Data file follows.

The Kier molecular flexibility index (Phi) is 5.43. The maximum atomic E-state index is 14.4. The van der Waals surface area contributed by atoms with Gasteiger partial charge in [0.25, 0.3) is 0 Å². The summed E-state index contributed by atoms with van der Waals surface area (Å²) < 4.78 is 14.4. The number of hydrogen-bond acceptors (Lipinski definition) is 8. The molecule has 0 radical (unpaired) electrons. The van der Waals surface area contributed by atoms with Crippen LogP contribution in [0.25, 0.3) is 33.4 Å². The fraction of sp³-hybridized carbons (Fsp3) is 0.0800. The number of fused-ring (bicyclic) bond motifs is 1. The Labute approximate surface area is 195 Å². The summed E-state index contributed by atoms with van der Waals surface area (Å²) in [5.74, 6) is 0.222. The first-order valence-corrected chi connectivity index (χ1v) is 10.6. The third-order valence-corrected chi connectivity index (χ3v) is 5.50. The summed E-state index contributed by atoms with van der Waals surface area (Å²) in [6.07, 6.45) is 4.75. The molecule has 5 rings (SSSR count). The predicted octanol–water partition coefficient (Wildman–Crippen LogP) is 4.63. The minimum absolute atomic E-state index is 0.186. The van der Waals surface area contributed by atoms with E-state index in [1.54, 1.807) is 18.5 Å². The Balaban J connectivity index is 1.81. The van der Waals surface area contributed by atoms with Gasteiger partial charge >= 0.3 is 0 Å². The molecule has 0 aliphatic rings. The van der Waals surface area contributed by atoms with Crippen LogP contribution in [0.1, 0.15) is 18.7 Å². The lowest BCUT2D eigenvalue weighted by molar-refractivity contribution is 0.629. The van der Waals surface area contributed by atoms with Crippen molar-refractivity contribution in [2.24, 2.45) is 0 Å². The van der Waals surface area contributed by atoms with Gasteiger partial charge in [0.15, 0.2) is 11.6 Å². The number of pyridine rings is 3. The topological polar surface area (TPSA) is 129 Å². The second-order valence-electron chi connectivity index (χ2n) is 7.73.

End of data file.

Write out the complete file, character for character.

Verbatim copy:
The Kier molecular flexibility index (Phi) is 5.43. The maximum atomic E-state index is 14.4. The van der Waals surface area contributed by atoms with Gasteiger partial charge in [0.25, 0.3) is 0 Å². The summed E-state index contributed by atoms with van der Waals surface area (Å²) < 4.78 is 14.4. The number of hydrogen-bond acceptors (Lipinski definition) is 8. The molecule has 0 radical (unpaired) electrons. The van der Waals surface area contributed by atoms with Crippen LogP contribution in [0.25, 0.3) is 33.4 Å². The fraction of sp³-hybridized carbons (Fsp3) is 0.0800. The number of fused-ring (bicyclic) bond motifs is 1. The Labute approximate surface area is 195 Å². The summed E-state index contributed by atoms with van der Waals surface area (Å²) in [5.74, 6) is 0.222. The first-order valence-corrected chi connectivity index (χ1v) is 10.6. The third-order valence-corrected chi connectivity index (χ3v) is 5.50. The summed E-state index contributed by atoms with van der Waals surface area (Å²) in [6.07, 6.45) is 4.75. The molecule has 5 rings (SSSR count). The predicted octanol–water partition coefficient (Wildman–Crippen LogP) is 4.63. The minimum absolute atomic E-state index is 0.186. The van der Waals surface area contributed by atoms with E-state index in [1.54, 1.807) is 18.5 Å². The Balaban J connectivity index is 1.81. The van der Waals surface area contributed by atoms with Gasteiger partial charge >= 0.3 is 0 Å². The molecule has 0 aliphatic rings. The van der Waals surface area contributed by atoms with Crippen LogP contribution in [0.1, 0.15) is 18.7 Å². The lowest BCUT2D eigenvalue weighted by molar-refractivity contribution is 0.629. The van der Waals surface area contributed by atoms with Crippen molar-refractivity contribution in [2.24, 2.45) is 0 Å². The van der Waals surface area contributed by atoms with Gasteiger partial charge in [0.15, 0.2) is 11.6 Å². The number of pyridine rings is 3. The topological polar surface area (TPSA) is 129 Å². The second-order valence-electron chi connectivity index (χ2n) is 7.73.